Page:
We stopped by OCADU’s Social Body Lab for a tour and a chance to chat with Research Assistant Izzie Colpitts-Campbell about her involvement and their upcoming projects.

Hi Izzie! Can you tell me a bit about your background and how you got involved with the Social Body Lab?

My background is primarily in visual arts. After completing two years of my degree at NSCAD in Intermedia program, in Halifax where I’m from, my art started to shift away from performance, textiles and video to electronics and software. I’ve always loved math and logic so being introduced to the combination of tech and art was pretty exciting for me.

Because of the various maker and tech communities in Toronto I decided to transfer to OCAD as an easy way of moving from Halifax to Toronto. Shortly after, I met Kate Hartman the director of the lab on a bench eating lunch at a small conference at OCAD, which lead me to take all her classes, get a wearable technology minor and start working at the lab.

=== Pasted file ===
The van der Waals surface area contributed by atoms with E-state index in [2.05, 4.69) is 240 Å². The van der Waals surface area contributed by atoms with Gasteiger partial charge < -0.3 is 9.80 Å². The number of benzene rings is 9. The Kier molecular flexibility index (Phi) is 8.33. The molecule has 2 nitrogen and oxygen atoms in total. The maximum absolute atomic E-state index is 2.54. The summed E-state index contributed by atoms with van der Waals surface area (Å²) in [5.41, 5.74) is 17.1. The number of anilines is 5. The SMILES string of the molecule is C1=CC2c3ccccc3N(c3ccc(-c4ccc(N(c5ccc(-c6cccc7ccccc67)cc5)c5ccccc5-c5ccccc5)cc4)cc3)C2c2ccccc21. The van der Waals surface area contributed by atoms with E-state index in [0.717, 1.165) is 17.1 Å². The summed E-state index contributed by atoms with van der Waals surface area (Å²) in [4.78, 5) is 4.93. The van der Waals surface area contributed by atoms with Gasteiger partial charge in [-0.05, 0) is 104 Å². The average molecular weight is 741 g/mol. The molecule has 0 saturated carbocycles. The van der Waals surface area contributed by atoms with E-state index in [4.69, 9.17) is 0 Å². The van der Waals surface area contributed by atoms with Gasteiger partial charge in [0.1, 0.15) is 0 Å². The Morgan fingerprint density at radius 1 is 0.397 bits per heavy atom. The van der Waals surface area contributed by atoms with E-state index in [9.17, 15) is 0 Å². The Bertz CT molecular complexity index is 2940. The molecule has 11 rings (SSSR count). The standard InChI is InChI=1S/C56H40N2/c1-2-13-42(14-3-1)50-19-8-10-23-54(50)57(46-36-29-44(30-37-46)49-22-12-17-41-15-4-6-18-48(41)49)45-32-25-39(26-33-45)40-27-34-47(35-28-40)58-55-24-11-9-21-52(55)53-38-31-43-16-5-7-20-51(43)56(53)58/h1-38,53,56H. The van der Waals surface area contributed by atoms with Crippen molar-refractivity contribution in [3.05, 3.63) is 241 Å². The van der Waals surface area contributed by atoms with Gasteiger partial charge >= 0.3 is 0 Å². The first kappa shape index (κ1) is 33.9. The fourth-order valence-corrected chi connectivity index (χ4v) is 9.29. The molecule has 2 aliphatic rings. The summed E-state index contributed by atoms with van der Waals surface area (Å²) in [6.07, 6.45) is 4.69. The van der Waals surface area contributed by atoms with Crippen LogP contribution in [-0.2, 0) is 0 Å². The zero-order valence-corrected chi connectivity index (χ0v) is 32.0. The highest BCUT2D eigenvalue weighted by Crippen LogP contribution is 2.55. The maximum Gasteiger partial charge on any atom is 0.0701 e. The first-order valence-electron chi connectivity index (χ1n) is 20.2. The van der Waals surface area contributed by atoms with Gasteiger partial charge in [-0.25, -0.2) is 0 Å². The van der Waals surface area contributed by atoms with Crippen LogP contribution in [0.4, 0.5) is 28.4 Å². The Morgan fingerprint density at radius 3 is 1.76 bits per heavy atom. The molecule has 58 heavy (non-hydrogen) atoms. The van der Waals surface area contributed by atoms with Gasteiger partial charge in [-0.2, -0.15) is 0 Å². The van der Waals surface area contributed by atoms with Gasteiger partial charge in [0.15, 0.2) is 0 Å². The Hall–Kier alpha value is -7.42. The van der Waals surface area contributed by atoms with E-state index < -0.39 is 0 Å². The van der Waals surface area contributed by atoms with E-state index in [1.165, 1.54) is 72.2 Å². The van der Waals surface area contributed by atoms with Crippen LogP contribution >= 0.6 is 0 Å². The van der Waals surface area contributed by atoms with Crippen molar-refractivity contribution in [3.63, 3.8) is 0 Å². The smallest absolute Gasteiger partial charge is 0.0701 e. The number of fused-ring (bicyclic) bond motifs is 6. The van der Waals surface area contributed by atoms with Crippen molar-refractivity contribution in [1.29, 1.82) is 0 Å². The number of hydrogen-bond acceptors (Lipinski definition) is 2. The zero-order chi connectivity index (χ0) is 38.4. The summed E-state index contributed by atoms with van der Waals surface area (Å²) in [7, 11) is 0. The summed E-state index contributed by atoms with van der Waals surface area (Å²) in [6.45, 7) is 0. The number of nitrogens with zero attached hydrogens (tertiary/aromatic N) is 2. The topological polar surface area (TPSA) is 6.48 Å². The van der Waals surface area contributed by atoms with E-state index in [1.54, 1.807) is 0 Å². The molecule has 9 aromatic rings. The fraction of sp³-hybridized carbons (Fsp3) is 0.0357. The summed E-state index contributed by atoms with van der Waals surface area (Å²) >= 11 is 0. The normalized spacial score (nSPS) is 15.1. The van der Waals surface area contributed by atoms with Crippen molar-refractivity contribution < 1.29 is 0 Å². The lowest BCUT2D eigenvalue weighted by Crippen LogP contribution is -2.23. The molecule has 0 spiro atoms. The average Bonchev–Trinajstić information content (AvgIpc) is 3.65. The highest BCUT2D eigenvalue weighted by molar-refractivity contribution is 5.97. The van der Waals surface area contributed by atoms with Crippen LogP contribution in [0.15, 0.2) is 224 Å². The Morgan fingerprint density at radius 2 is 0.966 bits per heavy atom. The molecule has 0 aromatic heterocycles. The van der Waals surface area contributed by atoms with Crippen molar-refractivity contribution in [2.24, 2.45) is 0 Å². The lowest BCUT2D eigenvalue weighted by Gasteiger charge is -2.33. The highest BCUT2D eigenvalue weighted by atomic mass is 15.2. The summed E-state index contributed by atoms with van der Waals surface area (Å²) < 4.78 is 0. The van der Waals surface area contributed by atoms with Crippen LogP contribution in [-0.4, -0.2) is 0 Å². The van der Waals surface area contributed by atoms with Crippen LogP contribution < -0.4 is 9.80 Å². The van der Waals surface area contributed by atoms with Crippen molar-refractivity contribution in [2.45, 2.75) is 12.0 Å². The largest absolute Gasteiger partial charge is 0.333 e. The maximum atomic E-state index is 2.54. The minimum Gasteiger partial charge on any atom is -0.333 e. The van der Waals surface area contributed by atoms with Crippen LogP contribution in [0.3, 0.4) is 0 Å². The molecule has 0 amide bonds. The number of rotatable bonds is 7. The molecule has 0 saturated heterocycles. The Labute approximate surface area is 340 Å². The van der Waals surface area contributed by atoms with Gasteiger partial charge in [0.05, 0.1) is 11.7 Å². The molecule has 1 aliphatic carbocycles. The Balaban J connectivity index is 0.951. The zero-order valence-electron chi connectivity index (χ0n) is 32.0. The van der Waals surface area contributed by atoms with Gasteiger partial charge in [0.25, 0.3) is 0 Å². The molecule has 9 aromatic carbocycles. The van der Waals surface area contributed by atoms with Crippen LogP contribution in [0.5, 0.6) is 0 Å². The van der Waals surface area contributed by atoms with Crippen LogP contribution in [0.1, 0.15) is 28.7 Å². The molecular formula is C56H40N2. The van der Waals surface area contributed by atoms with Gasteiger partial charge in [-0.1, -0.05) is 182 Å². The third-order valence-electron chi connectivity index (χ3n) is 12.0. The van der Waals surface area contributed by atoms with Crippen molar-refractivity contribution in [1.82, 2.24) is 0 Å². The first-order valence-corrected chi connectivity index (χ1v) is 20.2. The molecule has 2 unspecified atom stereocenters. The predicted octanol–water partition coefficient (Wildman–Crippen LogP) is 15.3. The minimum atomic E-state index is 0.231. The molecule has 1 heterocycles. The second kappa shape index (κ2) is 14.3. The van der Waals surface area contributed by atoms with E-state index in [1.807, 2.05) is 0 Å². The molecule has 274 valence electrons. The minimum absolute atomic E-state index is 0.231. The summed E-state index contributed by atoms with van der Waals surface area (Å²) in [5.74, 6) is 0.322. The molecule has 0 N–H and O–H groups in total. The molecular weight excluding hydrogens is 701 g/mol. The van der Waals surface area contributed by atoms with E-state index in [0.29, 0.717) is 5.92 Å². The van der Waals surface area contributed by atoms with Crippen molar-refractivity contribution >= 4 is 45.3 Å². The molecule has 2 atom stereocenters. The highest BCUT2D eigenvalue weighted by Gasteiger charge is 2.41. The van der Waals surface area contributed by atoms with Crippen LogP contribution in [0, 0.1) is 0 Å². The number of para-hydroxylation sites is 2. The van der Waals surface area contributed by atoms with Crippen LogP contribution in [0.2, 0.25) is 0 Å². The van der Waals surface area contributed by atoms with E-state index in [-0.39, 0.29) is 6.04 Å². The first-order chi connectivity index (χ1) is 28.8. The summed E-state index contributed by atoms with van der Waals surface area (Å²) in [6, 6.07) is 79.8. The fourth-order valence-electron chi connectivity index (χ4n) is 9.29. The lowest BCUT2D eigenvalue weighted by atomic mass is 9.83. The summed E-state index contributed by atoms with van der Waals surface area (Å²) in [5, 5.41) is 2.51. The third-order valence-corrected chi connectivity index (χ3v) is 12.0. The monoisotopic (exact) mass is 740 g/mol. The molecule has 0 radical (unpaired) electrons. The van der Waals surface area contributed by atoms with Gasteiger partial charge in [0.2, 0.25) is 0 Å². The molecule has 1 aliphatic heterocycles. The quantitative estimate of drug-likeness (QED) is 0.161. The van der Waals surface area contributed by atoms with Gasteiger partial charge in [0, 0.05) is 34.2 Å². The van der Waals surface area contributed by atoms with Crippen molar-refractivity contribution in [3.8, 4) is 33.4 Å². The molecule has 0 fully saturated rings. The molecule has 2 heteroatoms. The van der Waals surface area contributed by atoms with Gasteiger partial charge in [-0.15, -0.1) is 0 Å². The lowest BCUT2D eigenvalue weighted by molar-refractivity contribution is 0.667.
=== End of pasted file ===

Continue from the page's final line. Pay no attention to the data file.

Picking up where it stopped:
Body-Centric Technology was a pretty great fit for a nerdy artist, interested in interaction and the body.

What projects have been developed at the Social Body Lab in the last while? What are the upcoming projects?

Our most recent project, and most of my involvement at the lab is Monarch. It has been our primary focus over the past year or so. It is a muscle activated textile that sits on the wearer’s shoulder and expands towards their face when they flex their bicep. Originally a collaboration with Intel research, we were interested in how wearable tech can act as a type of prosthetic which expands the bodies abilities and feel like a part of the wearer. Monarch is really about the ability to expand forms of physical expression through wearable technology.


The project’s already produced a first iteration but other the next few months we’re focused on the creation of a second round of designs. With this round, our aim is towards making it more personalized and wearable as a fashion object, currently is consists of a rather hefty leather harness to attach it to the body. With this round of Monarch we’re each creating our own and plan on conducting a series of self studies, things like, wearing them at the lab, in our daily lives or heading out as a gang of Monarch wearers and, seeing how they are seen and experienced in a setting outside the lab.